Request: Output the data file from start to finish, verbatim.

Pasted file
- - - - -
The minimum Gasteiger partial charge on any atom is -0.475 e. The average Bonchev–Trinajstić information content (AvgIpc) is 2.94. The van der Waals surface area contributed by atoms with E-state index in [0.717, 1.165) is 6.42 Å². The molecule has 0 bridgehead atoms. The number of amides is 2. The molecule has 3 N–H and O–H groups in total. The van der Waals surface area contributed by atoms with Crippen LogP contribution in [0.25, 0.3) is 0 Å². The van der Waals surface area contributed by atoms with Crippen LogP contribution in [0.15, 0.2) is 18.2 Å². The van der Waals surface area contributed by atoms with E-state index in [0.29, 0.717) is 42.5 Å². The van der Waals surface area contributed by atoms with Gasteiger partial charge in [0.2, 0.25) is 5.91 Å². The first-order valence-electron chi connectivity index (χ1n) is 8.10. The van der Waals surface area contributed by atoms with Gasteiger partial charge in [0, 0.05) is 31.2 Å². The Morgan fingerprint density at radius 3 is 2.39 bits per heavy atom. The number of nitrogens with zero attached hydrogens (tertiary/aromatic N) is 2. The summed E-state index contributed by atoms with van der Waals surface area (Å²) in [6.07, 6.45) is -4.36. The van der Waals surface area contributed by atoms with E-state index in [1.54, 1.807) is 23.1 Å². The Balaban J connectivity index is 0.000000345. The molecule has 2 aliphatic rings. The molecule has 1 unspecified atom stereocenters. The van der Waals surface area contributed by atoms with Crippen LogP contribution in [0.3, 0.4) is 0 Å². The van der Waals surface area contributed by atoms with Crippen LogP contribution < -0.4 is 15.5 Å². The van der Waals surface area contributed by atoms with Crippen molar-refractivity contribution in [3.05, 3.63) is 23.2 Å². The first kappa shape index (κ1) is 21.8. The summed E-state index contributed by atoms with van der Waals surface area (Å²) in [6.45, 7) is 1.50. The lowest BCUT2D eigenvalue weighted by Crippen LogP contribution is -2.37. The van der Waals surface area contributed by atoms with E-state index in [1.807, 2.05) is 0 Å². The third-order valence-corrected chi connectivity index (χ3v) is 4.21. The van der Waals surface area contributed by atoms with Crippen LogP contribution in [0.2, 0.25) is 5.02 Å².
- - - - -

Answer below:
The minimum Gasteiger partial charge on any atom is -0.475 e. The average Bonchev–Trinajstić information content (AvgIpc) is 2.94. The van der Waals surface area contributed by atoms with E-state index in [0.717, 1.165) is 6.42 Å². The molecule has 0 bridgehead atoms. The number of amides is 2. The molecule has 3 N–H and O–H groups in total. The van der Waals surface area contributed by atoms with Crippen LogP contribution in [0.25, 0.3) is 0 Å². The van der Waals surface area contributed by atoms with Crippen LogP contribution in [0.15, 0.2) is 18.2 Å². The van der Waals surface area contributed by atoms with E-state index in [0.29, 0.717) is 42.5 Å². The van der Waals surface area contributed by atoms with Gasteiger partial charge in [0.2, 0.25) is 5.91 Å². The first-order valence-electron chi connectivity index (χ1n) is 8.10. The van der Waals surface area contributed by atoms with Gasteiger partial charge in [0, 0.05) is 31.2 Å². The Morgan fingerprint density at radius 3 is 2.39 bits per heavy atom. The number of nitrogens with zero attached hydrogens (tertiary/aromatic N) is 2. The summed E-state index contributed by atoms with van der Waals surface area (Å²) in [6.07, 6.45) is -4.36. The van der Waals surface area contributed by atoms with E-state index in [1.54, 1.807) is 23.1 Å². The Balaban J connectivity index is 0.000000345. The molecule has 2 aliphatic rings. The molecule has 1 unspecified atom stereocenters. The van der Waals surface area contributed by atoms with Crippen LogP contribution in [0.3, 0.4) is 0 Å². The van der Waals surface area contributed by atoms with Crippen LogP contribution < -0.4 is 15.5 Å². The van der Waals surface area contributed by atoms with Crippen molar-refractivity contribution in [3.05, 3.63) is 23.2 Å². The first kappa shape index (κ1) is 21.8. The summed E-state index contributed by atoms with van der Waals surface area (Å²) in [6.45, 7) is 1.50. The lowest BCUT2D eigenvalue weighted by Crippen LogP contribution is -2.37. The van der Waals surface area contributed by atoms with E-state index in [1.807, 2.05) is 0 Å². The third-order valence-corrected chi connectivity index (χ3v) is 4.21. The van der Waals surface area contributed by atoms with Crippen LogP contribution in [0.2, 0.25) is 5.02 Å².